Acts 11:1-18 † Psalm 148 † Revelation 21:1-6 † John 13:31-35
According to local legend, the largest octopus in the world lives below the Tacoma Narrows Bridge.
Some say it’s a 600-pound creature, once named King Octopus by The News Tribune.[i] Others say it lives among the ruins of Galloping Gertie, the wreckage of the bridge that collapsed during the November 7th, 1940 storm into the white-capped waters of the Puget Sound.
Douglass Brown was 15 when he saw a giant tentacle emerge from Puget Sound. He was walking along the beach with a girl he wanted to impress when he saw this arm come out of the water.
“It was 10, 15 feet in the air,” he told a reporter for KUOW. “It looked like an octopus or something like that, and I just took off running.”[iii]
Not surprisingly, there is no report on how the relationship fared after that fateful day.
“They try to scare you,” says commercial diver Kerry Donahue of these big octopi. “Their big defense mechanism [is that] they get bigger than you are.” The first time it happened to Donahue, it terrified him. “Because your radio is to the surface,” he told the reporter, “you take a lot of flak for screaming like a 2-year-old when you run into an octopus.”
They can also get small, though. National Geographic set up a tank and shot a video to demonstrate how malleable these creatures are.[iv]
If you haven’t already, you may want to get to know these faces. These are neighbors of ours, young Americans predominantly from the northwest, with others scattered throughout the country. They range in age from 10 years-old to their mid-twenties. And they are suing the federal government for knowingly causing climate change and violating their constitutional rights. They are litigants of the youth climate lawsuit known as Juliana v. United States.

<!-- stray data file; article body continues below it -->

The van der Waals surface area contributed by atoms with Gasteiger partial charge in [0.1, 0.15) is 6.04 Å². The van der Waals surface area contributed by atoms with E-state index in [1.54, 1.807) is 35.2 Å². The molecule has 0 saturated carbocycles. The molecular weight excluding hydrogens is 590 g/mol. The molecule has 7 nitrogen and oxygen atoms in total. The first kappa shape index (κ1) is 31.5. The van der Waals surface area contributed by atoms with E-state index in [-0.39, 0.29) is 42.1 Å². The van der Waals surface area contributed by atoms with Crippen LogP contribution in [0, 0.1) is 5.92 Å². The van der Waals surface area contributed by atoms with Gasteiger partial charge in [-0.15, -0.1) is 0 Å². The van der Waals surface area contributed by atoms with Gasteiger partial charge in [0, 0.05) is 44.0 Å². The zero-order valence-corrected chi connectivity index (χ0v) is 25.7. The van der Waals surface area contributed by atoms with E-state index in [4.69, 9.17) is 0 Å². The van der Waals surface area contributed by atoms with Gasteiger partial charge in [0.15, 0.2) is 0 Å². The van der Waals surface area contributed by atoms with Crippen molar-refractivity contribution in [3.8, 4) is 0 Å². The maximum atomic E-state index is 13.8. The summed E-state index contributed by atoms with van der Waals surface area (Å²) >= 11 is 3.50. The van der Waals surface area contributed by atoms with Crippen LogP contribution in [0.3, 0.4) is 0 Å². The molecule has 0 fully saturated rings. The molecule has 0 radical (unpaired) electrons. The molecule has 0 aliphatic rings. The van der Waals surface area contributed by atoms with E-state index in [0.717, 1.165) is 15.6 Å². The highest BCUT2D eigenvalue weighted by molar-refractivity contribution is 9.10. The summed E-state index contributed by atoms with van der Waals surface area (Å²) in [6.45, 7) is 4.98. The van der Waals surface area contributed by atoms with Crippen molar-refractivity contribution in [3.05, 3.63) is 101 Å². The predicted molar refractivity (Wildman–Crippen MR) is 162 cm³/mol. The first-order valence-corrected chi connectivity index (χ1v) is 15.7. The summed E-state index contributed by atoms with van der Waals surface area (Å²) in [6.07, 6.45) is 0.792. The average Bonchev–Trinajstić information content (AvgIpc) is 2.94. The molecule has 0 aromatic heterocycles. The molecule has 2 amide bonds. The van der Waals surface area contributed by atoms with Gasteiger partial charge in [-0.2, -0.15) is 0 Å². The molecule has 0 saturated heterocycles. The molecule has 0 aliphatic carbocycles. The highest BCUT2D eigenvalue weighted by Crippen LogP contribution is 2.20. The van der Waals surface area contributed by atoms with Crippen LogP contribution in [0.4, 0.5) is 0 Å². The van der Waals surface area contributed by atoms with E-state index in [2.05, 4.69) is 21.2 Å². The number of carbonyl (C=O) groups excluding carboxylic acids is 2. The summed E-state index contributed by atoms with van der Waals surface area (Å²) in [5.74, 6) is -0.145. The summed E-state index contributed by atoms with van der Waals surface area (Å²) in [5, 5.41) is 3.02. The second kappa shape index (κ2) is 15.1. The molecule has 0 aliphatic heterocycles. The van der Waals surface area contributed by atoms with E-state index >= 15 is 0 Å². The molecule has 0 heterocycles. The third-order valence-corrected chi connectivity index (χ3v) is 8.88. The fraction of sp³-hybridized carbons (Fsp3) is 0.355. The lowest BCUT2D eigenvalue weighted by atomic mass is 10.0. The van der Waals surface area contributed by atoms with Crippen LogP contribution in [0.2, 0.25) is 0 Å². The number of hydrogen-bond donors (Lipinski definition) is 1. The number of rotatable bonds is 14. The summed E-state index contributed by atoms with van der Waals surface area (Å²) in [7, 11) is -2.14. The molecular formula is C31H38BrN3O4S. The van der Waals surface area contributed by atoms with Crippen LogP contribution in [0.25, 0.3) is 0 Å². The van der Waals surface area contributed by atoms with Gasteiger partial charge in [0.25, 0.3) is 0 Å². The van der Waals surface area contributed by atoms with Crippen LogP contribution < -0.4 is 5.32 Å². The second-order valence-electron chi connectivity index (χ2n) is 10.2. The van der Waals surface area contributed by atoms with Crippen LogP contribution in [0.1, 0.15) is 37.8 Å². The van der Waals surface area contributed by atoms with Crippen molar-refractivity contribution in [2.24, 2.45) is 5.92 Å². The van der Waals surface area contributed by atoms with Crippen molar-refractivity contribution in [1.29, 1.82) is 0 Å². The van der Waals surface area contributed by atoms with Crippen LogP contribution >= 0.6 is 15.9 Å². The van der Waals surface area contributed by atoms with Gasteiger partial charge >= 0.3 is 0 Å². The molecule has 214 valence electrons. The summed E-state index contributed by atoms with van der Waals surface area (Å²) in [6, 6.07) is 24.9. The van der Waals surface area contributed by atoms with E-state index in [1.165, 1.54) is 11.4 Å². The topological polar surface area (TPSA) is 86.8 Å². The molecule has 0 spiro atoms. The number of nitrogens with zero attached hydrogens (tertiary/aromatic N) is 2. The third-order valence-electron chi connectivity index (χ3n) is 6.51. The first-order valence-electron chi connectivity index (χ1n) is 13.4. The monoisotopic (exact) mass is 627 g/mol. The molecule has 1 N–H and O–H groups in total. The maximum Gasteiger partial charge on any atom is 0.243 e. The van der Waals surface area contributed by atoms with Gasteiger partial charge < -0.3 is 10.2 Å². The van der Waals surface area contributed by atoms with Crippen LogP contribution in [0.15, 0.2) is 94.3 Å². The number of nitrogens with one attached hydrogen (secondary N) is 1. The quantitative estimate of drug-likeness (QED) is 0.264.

Their complaint asserts that, through the government’s affirmative actions that cause climate change, it has violated the youngest generation’s constitutional rights to life, liberty, and property, as well as failed to protect essential public trust resources.
The constitutional climate lawsuit was originally filed in Oregon in 2015 and has been making its way through the court system. The expectation is that the lawsuit will finally go to trial late this year, although that could change given the considerable resistance it has received from the federal government and corporate interests throughout the process.
Isaiah 53:4-12 † Psalm 91:9-16 † Hebrews 5:1-10 † Mark 10:35-45
“What is it we want when we can’t stop wanting?” asks Christian Wiman. Wiman, an American poet who was the editor of Poetry Magazine and now teaches at Yale, asks a question that might remind us of James’ and John’s request of Jesus: “Teacher, we want you to do for us whatever we ask of you… Grant us to sit…at your right…and at your left in your glory.”[i]
“What is it we want when we can’t stop wanting?” In a way, Wiman answers his own question: “I say God,” he continues, “but…greed may be equally accurate, at least as long as God is an object of desire rather than its engine, end rather than means.”[ii]
Now, to be fair, it is making something of an assumption to suggest that these two followers of Jesus or the other disciples who react once they hear the other two got there first are motivated by greed, pure and simple. In these days, we have enough of this simplistic, binary thinking that reduce others to a simple idea, to an enemy, to one who is good or is evil.
Neither is Wiman thinking of this scripture in Mark. He’s reflecting on something more basic—about survival, and particularly our survival beyond ourselves.
St. Andrew Sermons